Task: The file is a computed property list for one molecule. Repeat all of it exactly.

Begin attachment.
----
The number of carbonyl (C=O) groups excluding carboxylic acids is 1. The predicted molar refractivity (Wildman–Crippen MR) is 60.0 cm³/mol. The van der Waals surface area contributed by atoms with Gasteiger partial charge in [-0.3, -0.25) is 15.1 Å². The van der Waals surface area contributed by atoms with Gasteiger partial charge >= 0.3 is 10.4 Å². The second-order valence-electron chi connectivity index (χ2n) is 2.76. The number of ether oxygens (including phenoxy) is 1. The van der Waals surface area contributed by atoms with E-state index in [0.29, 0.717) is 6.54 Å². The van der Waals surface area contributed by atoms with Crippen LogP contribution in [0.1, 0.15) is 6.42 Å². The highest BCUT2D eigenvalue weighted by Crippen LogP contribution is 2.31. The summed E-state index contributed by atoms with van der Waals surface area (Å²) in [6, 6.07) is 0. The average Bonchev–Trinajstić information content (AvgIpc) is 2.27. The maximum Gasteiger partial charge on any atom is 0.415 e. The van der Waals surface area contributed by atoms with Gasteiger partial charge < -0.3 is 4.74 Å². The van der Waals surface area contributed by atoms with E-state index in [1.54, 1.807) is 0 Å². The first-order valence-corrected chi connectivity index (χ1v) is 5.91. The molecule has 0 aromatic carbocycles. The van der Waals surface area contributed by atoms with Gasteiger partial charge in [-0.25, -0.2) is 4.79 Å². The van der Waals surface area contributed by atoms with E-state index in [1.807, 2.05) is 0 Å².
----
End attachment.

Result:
The number of carbonyl (C=O) groups excluding carboxylic acids is 1. The predicted molar refractivity (Wildman–Crippen MR) is 60.0 cm³/mol. The van der Waals surface area contributed by atoms with Gasteiger partial charge in [-0.3, -0.25) is 15.1 Å². The van der Waals surface area contributed by atoms with Gasteiger partial charge >= 0.3 is 10.4 Å². The second-order valence-electron chi connectivity index (χ2n) is 2.76. The number of ether oxygens (including phenoxy) is 1. The van der Waals surface area contributed by atoms with E-state index in [0.29, 0.717) is 6.54 Å². The van der Waals surface area contributed by atoms with Crippen LogP contribution in [0.1, 0.15) is 6.42 Å². The highest BCUT2D eigenvalue weighted by Crippen LogP contribution is 2.31. The summed E-state index contributed by atoms with van der Waals surface area (Å²) in [6, 6.07) is 0. The average Bonchev–Trinajstić information content (AvgIpc) is 2.27. The maximum Gasteiger partial charge on any atom is 0.415 e. The van der Waals surface area contributed by atoms with Gasteiger partial charge < -0.3 is 4.74 Å². The van der Waals surface area contributed by atoms with E-state index in [1.54, 1.807) is 0 Å². The first-order valence-corrected chi connectivity index (χ1v) is 5.91. The molecule has 0 aromatic carbocycles. The van der Waals surface area contributed by atoms with Gasteiger partial charge in [-0.25, -0.2) is 4.79 Å². The van der Waals surface area contributed by atoms with E-state index in [1.807, 2.05) is 0 Å².